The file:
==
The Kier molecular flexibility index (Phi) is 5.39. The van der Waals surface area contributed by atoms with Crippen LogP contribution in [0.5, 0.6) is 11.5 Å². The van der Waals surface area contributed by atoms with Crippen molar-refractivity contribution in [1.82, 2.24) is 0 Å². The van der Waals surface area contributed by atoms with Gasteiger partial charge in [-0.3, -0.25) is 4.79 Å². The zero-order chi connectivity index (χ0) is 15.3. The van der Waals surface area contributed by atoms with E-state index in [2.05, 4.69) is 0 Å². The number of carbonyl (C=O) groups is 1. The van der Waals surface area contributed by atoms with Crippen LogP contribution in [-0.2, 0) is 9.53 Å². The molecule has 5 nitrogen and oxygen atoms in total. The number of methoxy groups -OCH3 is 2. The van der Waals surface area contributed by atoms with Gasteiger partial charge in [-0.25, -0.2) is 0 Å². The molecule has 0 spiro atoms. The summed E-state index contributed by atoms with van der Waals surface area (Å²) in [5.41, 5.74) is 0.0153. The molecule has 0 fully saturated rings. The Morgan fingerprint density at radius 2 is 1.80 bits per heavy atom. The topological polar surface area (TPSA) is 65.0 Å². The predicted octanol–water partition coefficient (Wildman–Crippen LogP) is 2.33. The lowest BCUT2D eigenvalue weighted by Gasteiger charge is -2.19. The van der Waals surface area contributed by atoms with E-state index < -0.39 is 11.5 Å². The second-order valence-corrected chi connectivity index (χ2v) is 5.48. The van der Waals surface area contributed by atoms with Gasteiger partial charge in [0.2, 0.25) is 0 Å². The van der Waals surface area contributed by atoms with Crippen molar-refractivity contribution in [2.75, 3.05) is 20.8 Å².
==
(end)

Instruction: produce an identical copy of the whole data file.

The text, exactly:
The Kier molecular flexibility index (Phi) is 5.39. The van der Waals surface area contributed by atoms with Crippen LogP contribution in [0.5, 0.6) is 11.5 Å². The van der Waals surface area contributed by atoms with Crippen molar-refractivity contribution in [1.82, 2.24) is 0 Å². The van der Waals surface area contributed by atoms with Gasteiger partial charge in [-0.3, -0.25) is 4.79 Å². The zero-order chi connectivity index (χ0) is 15.3. The van der Waals surface area contributed by atoms with E-state index in [2.05, 4.69) is 0 Å². The number of carbonyl (C=O) groups is 1. The van der Waals surface area contributed by atoms with Crippen LogP contribution in [-0.2, 0) is 9.53 Å². The molecule has 5 nitrogen and oxygen atoms in total. The number of methoxy groups -OCH3 is 2. The van der Waals surface area contributed by atoms with Gasteiger partial charge in [-0.25, -0.2) is 0 Å². The molecule has 0 spiro atoms. The summed E-state index contributed by atoms with van der Waals surface area (Å²) in [5.41, 5.74) is 0.0153. The molecule has 0 fully saturated rings. The Morgan fingerprint density at radius 2 is 1.80 bits per heavy atom. The topological polar surface area (TPSA) is 65.0 Å². The predicted octanol–water partition coefficient (Wildman–Crippen LogP) is 2.33. The lowest BCUT2D eigenvalue weighted by Gasteiger charge is -2.19. The van der Waals surface area contributed by atoms with E-state index < -0.39 is 11.5 Å². The second-order valence-corrected chi connectivity index (χ2v) is 5.48. The van der Waals surface area contributed by atoms with Gasteiger partial charge in [0.2, 0.25) is 0 Å². The van der Waals surface area contributed by atoms with Crippen molar-refractivity contribution in [2.75, 3.05) is 20.8 Å².